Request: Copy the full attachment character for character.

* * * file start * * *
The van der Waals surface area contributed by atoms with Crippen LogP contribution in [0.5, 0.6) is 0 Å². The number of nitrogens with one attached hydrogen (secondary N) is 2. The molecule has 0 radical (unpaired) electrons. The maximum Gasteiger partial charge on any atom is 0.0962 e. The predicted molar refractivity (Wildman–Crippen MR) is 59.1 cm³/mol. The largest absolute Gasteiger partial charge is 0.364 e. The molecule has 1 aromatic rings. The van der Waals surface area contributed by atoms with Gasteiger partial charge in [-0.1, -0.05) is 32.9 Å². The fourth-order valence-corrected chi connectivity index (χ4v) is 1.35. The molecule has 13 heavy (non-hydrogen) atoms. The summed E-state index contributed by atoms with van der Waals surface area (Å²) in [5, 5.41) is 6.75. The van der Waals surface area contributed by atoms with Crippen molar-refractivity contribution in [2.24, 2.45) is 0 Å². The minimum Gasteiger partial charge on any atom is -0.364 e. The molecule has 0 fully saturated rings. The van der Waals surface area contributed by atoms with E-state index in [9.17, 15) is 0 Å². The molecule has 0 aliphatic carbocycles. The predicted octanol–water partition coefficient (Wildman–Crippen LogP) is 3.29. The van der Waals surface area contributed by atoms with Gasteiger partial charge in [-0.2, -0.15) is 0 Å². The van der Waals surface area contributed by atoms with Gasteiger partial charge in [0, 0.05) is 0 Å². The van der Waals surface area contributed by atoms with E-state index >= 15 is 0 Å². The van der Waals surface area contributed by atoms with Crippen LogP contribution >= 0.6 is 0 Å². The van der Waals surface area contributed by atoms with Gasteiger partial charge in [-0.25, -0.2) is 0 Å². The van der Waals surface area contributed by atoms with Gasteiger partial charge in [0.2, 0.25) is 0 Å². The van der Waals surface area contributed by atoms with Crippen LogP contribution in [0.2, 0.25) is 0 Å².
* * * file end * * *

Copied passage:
The van der Waals surface area contributed by atoms with Crippen LogP contribution in [0.5, 0.6) is 0 Å². The number of nitrogens with one attached hydrogen (secondary N) is 2. The molecule has 0 radical (unpaired) electrons. The maximum Gasteiger partial charge on any atom is 0.0962 e. The predicted molar refractivity (Wildman–Crippen MR) is 59.1 cm³/mol. The largest absolute Gasteiger partial charge is 0.364 e. The molecule has 1 aromatic rings. The van der Waals surface area contributed by atoms with Gasteiger partial charge in [-0.1, -0.05) is 32.9 Å². The fourth-order valence-corrected chi connectivity index (χ4v) is 1.35. The molecule has 13 heavy (non-hydrogen) atoms. The summed E-state index contributed by atoms with van der Waals surface area (Å²) in [5, 5.41) is 6.75. The van der Waals surface area contributed by atoms with Crippen molar-refractivity contribution in [2.24, 2.45) is 0 Å². The minimum Gasteiger partial charge on any atom is -0.364 e. The molecule has 0 fully saturated rings. The van der Waals surface area contributed by atoms with E-state index in [9.17, 15) is 0 Å². The molecule has 0 aliphatic carbocycles. The predicted octanol–water partition coefficient (Wildman–Crippen LogP) is 3.29. The van der Waals surface area contributed by atoms with Gasteiger partial charge in [-0.2, -0.15) is 0 Å². The van der Waals surface area contributed by atoms with Gasteiger partial charge in [0, 0.05) is 0 Å². The van der Waals surface area contributed by atoms with E-state index >= 15 is 0 Å². The van der Waals surface area contributed by atoms with Crippen LogP contribution >= 0.6 is 0 Å². The van der Waals surface area contributed by atoms with Gasteiger partial charge in [-0.25, -0.2) is 0 Å². The van der Waals surface area contributed by atoms with Gasteiger partial charge in [0.2, 0.25) is 0 Å². The van der Waals surface area contributed by atoms with Crippen LogP contribution in [0.2, 0.25) is 0 Å².